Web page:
Periodontitis is a multifactorial chronic inflammatory disease that affects tooth-supporting soft/hard tissues of the dentition. The dental plaque biofilm is considered as a primary etiological factor in susceptible patients; however, other factors contribute to progression, such as diabetes and smoking. Current management utilizes mechanical biofilm removal as the gold standard of treatment. Antibacterial agents might be indicated in certain conditions as an adjunct to this mechanical approach. However, in view of the growing concern about bacterial resistance, alternative approaches have been investigated. Currently, a range of antimicrobial agents and protocols have been used in clinical management, but these remain largely non-validated. This review aimed to evaluate the efficacy of adjunctive antibiotic use in periodontal management and to compare them to recently suggested alternatives. Evidence from in vitro, observational and clinical trial studies suggests efficacy in the use of adjunctive antimicrobials in patients with grade C periodontitis of young age or where the associated risk factors are inconsistent with the amount of bone loss present. Meanwhile, alternative approaches such as photodynamic therapy, bacteriophage therapy and probiotics showed limited supportive evidence, and more studies are warranted to validate their efficiency.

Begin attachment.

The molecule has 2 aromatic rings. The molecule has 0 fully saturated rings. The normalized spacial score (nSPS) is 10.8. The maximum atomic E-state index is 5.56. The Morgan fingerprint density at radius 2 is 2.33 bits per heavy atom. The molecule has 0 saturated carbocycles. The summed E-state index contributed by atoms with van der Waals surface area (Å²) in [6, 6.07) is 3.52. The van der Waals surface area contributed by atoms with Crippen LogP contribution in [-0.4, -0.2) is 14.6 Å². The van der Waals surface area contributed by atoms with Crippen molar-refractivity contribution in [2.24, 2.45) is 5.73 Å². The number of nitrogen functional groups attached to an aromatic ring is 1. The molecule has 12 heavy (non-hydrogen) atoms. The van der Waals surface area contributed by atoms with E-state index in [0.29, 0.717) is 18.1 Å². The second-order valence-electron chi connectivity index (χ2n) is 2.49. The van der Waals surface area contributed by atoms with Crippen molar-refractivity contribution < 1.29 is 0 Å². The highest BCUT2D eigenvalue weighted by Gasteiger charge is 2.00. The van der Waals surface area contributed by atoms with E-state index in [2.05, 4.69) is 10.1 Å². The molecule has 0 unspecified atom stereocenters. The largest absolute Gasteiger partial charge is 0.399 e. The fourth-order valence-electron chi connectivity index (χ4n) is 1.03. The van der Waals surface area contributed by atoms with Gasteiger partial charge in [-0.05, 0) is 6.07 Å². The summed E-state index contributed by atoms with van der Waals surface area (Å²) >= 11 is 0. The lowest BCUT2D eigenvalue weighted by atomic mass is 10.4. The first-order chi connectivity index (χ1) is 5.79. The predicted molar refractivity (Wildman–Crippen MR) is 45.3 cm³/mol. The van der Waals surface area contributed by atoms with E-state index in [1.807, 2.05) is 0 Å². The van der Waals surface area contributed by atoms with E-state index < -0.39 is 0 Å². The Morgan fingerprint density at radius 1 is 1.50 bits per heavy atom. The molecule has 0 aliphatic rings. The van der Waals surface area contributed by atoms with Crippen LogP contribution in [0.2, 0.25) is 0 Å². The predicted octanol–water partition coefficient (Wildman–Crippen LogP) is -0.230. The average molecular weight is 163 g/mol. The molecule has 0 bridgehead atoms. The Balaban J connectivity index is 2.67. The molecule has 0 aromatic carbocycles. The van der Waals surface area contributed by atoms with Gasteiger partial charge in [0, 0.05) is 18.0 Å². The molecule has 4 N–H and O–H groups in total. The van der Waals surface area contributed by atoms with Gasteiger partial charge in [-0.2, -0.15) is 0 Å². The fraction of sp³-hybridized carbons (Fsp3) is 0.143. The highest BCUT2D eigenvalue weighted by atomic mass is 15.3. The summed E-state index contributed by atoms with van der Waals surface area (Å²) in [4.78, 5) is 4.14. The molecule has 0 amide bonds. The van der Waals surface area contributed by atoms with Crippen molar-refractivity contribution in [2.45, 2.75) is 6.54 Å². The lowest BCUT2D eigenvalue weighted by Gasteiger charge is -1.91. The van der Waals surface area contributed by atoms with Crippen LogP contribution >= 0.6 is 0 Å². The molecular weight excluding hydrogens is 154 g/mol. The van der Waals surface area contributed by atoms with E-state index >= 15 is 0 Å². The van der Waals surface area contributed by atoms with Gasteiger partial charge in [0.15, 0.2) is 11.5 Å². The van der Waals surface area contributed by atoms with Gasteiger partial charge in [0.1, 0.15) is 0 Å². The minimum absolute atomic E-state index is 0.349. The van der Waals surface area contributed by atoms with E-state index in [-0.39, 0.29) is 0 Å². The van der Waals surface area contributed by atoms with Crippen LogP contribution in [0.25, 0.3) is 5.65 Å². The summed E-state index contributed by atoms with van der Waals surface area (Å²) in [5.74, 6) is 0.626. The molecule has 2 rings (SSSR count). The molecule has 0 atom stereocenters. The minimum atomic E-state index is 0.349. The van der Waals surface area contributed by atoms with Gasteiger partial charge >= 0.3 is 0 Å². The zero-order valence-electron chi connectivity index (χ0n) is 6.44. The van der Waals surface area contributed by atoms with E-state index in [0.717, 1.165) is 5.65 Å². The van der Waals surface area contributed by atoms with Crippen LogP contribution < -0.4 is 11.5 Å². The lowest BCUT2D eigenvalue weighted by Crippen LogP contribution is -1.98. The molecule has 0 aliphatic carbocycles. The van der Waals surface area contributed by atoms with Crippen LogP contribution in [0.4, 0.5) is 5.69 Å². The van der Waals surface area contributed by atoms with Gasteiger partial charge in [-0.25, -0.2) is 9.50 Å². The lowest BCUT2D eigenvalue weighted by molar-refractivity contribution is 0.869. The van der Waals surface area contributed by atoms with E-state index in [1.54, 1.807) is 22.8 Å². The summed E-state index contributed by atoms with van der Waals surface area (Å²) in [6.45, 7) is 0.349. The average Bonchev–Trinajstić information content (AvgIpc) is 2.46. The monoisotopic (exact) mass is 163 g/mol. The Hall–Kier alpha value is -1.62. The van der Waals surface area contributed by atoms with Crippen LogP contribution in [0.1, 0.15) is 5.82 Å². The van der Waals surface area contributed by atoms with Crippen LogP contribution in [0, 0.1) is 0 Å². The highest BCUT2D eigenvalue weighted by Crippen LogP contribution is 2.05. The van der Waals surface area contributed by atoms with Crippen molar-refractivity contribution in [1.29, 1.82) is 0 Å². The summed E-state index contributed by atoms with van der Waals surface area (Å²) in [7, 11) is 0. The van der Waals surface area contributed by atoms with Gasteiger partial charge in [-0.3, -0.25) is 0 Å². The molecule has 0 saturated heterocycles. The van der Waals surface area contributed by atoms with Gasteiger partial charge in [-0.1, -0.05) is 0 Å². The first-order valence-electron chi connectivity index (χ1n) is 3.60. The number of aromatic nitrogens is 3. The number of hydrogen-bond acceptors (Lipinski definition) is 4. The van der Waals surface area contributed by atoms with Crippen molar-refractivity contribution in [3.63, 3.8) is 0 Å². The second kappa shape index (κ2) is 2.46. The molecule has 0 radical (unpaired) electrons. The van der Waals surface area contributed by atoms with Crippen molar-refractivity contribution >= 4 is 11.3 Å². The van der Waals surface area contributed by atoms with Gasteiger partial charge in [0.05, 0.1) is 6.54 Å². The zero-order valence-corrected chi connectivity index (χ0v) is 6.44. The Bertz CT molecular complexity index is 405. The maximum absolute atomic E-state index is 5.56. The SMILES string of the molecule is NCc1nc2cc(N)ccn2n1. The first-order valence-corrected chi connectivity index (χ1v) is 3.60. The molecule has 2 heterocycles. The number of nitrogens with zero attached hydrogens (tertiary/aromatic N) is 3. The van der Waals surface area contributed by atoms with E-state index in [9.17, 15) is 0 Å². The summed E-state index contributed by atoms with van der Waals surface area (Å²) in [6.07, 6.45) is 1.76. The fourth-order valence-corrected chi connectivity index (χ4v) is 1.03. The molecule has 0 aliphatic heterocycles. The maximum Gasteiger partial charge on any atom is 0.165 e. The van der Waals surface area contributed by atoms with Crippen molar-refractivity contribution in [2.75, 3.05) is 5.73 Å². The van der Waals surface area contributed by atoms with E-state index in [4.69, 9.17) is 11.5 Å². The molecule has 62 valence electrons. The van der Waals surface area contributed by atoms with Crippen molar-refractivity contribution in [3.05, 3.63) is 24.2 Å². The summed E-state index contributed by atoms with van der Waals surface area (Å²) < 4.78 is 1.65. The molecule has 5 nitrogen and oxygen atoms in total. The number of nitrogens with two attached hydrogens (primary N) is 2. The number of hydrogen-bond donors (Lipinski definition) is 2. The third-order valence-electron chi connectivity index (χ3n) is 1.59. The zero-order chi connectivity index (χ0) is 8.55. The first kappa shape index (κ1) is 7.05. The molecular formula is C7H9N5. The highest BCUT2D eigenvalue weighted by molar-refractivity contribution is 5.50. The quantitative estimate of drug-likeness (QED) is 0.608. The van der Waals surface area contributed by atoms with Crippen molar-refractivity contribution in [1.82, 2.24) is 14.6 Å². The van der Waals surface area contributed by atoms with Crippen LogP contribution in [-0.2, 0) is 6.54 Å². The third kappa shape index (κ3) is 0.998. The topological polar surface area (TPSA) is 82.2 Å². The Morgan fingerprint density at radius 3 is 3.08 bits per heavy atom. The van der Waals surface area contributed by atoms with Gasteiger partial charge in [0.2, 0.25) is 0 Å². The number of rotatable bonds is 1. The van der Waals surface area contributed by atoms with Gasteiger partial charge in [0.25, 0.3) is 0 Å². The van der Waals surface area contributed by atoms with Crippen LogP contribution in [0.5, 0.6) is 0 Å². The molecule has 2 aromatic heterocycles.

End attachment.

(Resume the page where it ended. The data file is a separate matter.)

- periodontal debridement
- bacterial resistance